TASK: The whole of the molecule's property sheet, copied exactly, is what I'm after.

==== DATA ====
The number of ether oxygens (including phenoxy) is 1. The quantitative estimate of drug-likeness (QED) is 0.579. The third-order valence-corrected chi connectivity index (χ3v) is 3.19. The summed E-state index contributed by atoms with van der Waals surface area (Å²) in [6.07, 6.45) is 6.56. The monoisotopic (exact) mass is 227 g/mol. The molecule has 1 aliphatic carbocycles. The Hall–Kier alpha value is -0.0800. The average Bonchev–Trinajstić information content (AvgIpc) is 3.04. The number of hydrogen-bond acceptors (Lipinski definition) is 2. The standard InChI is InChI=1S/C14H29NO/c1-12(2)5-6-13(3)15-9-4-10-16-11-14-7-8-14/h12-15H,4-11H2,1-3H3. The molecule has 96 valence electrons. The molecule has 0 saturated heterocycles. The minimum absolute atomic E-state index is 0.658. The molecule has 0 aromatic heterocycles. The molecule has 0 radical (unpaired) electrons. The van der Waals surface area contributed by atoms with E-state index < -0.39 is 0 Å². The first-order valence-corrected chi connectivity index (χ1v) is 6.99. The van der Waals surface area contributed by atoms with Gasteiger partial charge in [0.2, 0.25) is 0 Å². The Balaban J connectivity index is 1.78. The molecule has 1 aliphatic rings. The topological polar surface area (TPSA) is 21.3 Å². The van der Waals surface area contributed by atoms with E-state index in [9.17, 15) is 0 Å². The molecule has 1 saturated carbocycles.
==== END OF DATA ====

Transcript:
The number of ether oxygens (including phenoxy) is 1. The quantitative estimate of drug-likeness (QED) is 0.579. The third-order valence-corrected chi connectivity index (χ3v) is 3.19. The summed E-state index contributed by atoms with van der Waals surface area (Å²) in [6.07, 6.45) is 6.56. The monoisotopic (exact) mass is 227 g/mol. The molecule has 1 aliphatic carbocycles. The Hall–Kier alpha value is -0.0800. The average Bonchev–Trinajstić information content (AvgIpc) is 3.04. The number of hydrogen-bond acceptors (Lipinski definition) is 2. The standard InChI is InChI=1S/C14H29NO/c1-12(2)5-6-13(3)15-9-4-10-16-11-14-7-8-14/h12-15H,4-11H2,1-3H3. The molecule has 96 valence electrons. The molecule has 0 saturated heterocycles. The minimum absolute atomic E-state index is 0.658. The molecule has 0 aromatic heterocycles. The molecule has 0 radical (unpaired) electrons. The van der Waals surface area contributed by atoms with E-state index < -0.39 is 0 Å². The first-order valence-corrected chi connectivity index (χ1v) is 6.99. The van der Waals surface area contributed by atoms with Gasteiger partial charge in [0.2, 0.25) is 0 Å². The Balaban J connectivity index is 1.78. The molecule has 1 aliphatic rings. The topological polar surface area (TPSA) is 21.3 Å². The van der Waals surface area contributed by atoms with E-state index in [9.17, 15) is 0 Å². The molecule has 1 saturated carbocycles.